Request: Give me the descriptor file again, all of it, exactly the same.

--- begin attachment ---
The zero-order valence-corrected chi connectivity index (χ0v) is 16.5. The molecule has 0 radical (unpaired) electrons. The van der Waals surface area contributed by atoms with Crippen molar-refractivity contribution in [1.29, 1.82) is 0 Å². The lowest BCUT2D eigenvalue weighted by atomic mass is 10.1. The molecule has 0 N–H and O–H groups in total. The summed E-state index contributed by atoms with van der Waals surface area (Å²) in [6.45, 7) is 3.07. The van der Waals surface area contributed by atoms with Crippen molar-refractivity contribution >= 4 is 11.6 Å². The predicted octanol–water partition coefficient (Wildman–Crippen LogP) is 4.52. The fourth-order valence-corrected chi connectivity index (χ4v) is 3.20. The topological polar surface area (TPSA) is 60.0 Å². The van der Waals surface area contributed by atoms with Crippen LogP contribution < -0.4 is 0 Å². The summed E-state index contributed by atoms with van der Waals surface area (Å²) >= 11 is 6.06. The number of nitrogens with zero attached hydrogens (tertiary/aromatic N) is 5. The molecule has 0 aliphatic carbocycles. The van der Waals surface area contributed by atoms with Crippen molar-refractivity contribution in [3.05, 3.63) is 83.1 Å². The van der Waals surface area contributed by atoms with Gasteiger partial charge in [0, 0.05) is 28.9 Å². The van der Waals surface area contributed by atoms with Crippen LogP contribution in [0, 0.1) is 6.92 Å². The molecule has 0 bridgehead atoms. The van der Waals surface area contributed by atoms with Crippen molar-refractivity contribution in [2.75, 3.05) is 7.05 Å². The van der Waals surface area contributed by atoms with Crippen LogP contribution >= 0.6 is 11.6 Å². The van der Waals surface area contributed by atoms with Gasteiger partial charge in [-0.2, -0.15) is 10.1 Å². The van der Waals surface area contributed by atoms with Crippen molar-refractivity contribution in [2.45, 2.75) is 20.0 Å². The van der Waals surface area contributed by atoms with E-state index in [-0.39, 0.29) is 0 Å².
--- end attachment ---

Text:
The zero-order valence-corrected chi connectivity index (χ0v) is 16.5. The molecule has 0 radical (unpaired) electrons. The van der Waals surface area contributed by atoms with Crippen molar-refractivity contribution in [1.29, 1.82) is 0 Å². The lowest BCUT2D eigenvalue weighted by atomic mass is 10.1. The molecule has 0 N–H and O–H groups in total. The summed E-state index contributed by atoms with van der Waals surface area (Å²) in [6.45, 7) is 3.07. The van der Waals surface area contributed by atoms with Crippen molar-refractivity contribution >= 4 is 11.6 Å². The predicted octanol–water partition coefficient (Wildman–Crippen LogP) is 4.52. The fourth-order valence-corrected chi connectivity index (χ4v) is 3.20. The topological polar surface area (TPSA) is 60.0 Å². The van der Waals surface area contributed by atoms with Crippen LogP contribution < -0.4 is 0 Å². The summed E-state index contributed by atoms with van der Waals surface area (Å²) >= 11 is 6.06. The number of nitrogens with zero attached hydrogens (tertiary/aromatic N) is 5. The molecule has 0 aliphatic carbocycles. The van der Waals surface area contributed by atoms with Crippen molar-refractivity contribution in [3.05, 3.63) is 83.1 Å². The van der Waals surface area contributed by atoms with Gasteiger partial charge in [0, 0.05) is 28.9 Å². The van der Waals surface area contributed by atoms with Crippen LogP contribution in [0, 0.1) is 6.92 Å². The molecule has 0 bridgehead atoms. The van der Waals surface area contributed by atoms with Crippen molar-refractivity contribution in [2.75, 3.05) is 7.05 Å². The van der Waals surface area contributed by atoms with Crippen LogP contribution >= 0.6 is 11.6 Å². The van der Waals surface area contributed by atoms with Gasteiger partial charge in [-0.2, -0.15) is 10.1 Å². The van der Waals surface area contributed by atoms with Crippen molar-refractivity contribution in [2.45, 2.75) is 20.0 Å². The van der Waals surface area contributed by atoms with E-state index in [-0.39, 0.29) is 0 Å².